Settled By Two Votes: Delaware school board elections
Almost a year ago, a school board race in Delaware’s Christina School District was settled by just two votes. Had thousands of voters gone to the polls, a two-vote margin would have signaled a great race. Rather, the vote was 326 to 324, just a paltry number of Christina’s eligible voters. Does that mean that we don’t care about our schools? Not at all. From opinion polls, we know that 80 percent believe that a quality education is the key to finding a good job in today’s modern economy, and nearly 70% say that a diploma from America’s public high schools does not prepare graduates to get a good-paying job (Alliance for Excellent Education, June 2010). Rather, it’s likely that the lack of visibility around school board races and the off-cycle election in May, not November, depress voting. Just as likely, the responsibilities of board members aren’t fully appreciated.
So, what do school board members do? Most importantly, they develop and steward the district’s budget; they adopt and implement a capital plan; they levy taxes and secure bonds; they hire, evaluate, and dismiss the superintendent and top district personnel; they set the policies that govern our schools (think curriculum, class sizes, length of school day and year, and distribution of teachers); and among many other responsibilities they negotiate teacher contracts with the local union. Their role in what happens in the classroom may seem removed, yet the imprint of a board—or its majority membership—dictates almost everything that transpires in our schools.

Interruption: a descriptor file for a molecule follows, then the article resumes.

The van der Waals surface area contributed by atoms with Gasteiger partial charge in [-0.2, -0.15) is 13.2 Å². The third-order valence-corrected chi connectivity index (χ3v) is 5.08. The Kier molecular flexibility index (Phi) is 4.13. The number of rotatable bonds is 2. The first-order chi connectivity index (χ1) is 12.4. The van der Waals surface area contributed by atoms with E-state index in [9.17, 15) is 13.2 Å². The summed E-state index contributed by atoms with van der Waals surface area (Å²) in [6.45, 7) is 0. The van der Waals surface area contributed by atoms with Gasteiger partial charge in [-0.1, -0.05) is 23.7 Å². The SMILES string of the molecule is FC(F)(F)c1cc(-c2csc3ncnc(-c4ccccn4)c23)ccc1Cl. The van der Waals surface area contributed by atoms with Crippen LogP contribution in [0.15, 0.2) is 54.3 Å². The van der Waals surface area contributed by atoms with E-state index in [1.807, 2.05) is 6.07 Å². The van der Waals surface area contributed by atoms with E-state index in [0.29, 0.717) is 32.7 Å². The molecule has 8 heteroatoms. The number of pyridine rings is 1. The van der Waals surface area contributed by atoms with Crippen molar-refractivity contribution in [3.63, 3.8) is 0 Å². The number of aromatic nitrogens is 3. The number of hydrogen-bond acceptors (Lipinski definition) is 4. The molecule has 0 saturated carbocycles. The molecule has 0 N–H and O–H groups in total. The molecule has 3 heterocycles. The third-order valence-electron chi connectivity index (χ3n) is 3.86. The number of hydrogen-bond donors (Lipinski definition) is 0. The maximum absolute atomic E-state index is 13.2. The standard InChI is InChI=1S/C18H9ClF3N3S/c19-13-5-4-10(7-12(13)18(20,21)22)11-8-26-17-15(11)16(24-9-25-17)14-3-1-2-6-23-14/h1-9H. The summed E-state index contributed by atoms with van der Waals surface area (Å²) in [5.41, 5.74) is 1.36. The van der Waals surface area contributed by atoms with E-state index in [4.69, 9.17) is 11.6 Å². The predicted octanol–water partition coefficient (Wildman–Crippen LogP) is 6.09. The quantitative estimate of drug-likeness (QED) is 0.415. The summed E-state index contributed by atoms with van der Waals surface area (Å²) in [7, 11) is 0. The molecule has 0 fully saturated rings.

Especially today, boards are powerful players in the implementation of Delaware’s Race to the Top work. One-half of the $119 million grant goes to the districts—governed by local boards—and much of the rest directly influences what happens locally, by virtue of changes at the state level in standards, assessments, and evaluation systems.
Just last Friday, March 2nd, candidates filed for local board elections, and on May 8th elections will be held in 16 districts across the state (Delaware’s three Vo-tech districts have appointed boards). In the interim, the races will unfold. Only 10K voters across the entire state cast their ballots for board members last spring. We can change that. And we must.
What can you do? You can seek out the candidates, ask questions, attend debates, and most importantly you can vote on May 8th. So, put May 8th on your calendar now.
Armed with these and other questions, you should have a great discussion with local candidates. Learn more about school boards and local races in New Castle County, Kent County, and Sussex County and make sure to visit your local polling place on May 8th from 10am to 8pm. Our students deserve your vote!
Later this month, Part II of this series will offer questions you can pose to board candidates to help you determine your vote.
Related Topics: School Boards